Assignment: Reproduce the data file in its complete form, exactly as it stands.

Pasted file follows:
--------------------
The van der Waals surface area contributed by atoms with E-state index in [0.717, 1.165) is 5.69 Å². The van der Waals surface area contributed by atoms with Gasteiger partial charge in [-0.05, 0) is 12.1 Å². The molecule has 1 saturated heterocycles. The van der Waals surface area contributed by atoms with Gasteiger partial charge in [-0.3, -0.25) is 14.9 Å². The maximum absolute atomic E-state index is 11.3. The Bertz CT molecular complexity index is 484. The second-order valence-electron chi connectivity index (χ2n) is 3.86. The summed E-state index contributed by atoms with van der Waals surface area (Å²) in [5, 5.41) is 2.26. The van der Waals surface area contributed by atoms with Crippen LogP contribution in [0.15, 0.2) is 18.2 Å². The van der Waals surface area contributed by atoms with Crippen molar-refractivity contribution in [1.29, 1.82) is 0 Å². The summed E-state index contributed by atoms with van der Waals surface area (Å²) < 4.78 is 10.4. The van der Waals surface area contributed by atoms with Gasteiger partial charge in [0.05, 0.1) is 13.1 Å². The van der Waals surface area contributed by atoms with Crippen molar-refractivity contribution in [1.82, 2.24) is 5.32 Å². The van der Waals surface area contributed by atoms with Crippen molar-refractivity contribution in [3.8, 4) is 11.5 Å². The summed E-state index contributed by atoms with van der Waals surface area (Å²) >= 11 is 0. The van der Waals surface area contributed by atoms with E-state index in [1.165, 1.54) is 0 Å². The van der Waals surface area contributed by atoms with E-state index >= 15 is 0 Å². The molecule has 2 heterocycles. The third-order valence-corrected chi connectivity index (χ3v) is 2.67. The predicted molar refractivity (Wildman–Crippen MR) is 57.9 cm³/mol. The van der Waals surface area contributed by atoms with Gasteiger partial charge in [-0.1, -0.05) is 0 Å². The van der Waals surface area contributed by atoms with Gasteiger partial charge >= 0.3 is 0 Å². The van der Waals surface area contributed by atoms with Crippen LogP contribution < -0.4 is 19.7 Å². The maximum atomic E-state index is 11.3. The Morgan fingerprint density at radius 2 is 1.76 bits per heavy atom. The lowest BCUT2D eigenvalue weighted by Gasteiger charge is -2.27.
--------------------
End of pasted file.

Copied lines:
The van der Waals surface area contributed by atoms with E-state index in [0.717, 1.165) is 5.69 Å². The van der Waals surface area contributed by atoms with Gasteiger partial charge in [-0.05, 0) is 12.1 Å². The molecule has 1 saturated heterocycles. The van der Waals surface area contributed by atoms with Gasteiger partial charge in [-0.3, -0.25) is 14.9 Å². The maximum absolute atomic E-state index is 11.3. The Bertz CT molecular complexity index is 484. The second-order valence-electron chi connectivity index (χ2n) is 3.86. The summed E-state index contributed by atoms with van der Waals surface area (Å²) in [5, 5.41) is 2.26. The van der Waals surface area contributed by atoms with Crippen LogP contribution in [0.15, 0.2) is 18.2 Å². The van der Waals surface area contributed by atoms with Crippen molar-refractivity contribution in [1.29, 1.82) is 0 Å². The summed E-state index contributed by atoms with van der Waals surface area (Å²) < 4.78 is 10.4. The van der Waals surface area contributed by atoms with Gasteiger partial charge in [0.05, 0.1) is 13.1 Å². The van der Waals surface area contributed by atoms with Crippen molar-refractivity contribution in [1.82, 2.24) is 5.32 Å². The van der Waals surface area contributed by atoms with Crippen molar-refractivity contribution in [3.8, 4) is 11.5 Å². The summed E-state index contributed by atoms with van der Waals surface area (Å²) >= 11 is 0. The van der Waals surface area contributed by atoms with E-state index in [1.165, 1.54) is 0 Å². The van der Waals surface area contributed by atoms with E-state index >= 15 is 0 Å². The molecule has 2 heterocycles. The third-order valence-corrected chi connectivity index (χ3v) is 2.67. The predicted molar refractivity (Wildman–Crippen MR) is 57.9 cm³/mol. The van der Waals surface area contributed by atoms with Gasteiger partial charge in [-0.1, -0.05) is 0 Å². The van der Waals surface area contributed by atoms with Gasteiger partial charge >= 0.3 is 0 Å². The van der Waals surface area contributed by atoms with Crippen LogP contribution < -0.4 is 19.7 Å². The maximum atomic E-state index is 11.3. The Morgan fingerprint density at radius 2 is 1.76 bits per heavy atom. The lowest BCUT2D eigenvalue weighted by Gasteiger charge is -2.27.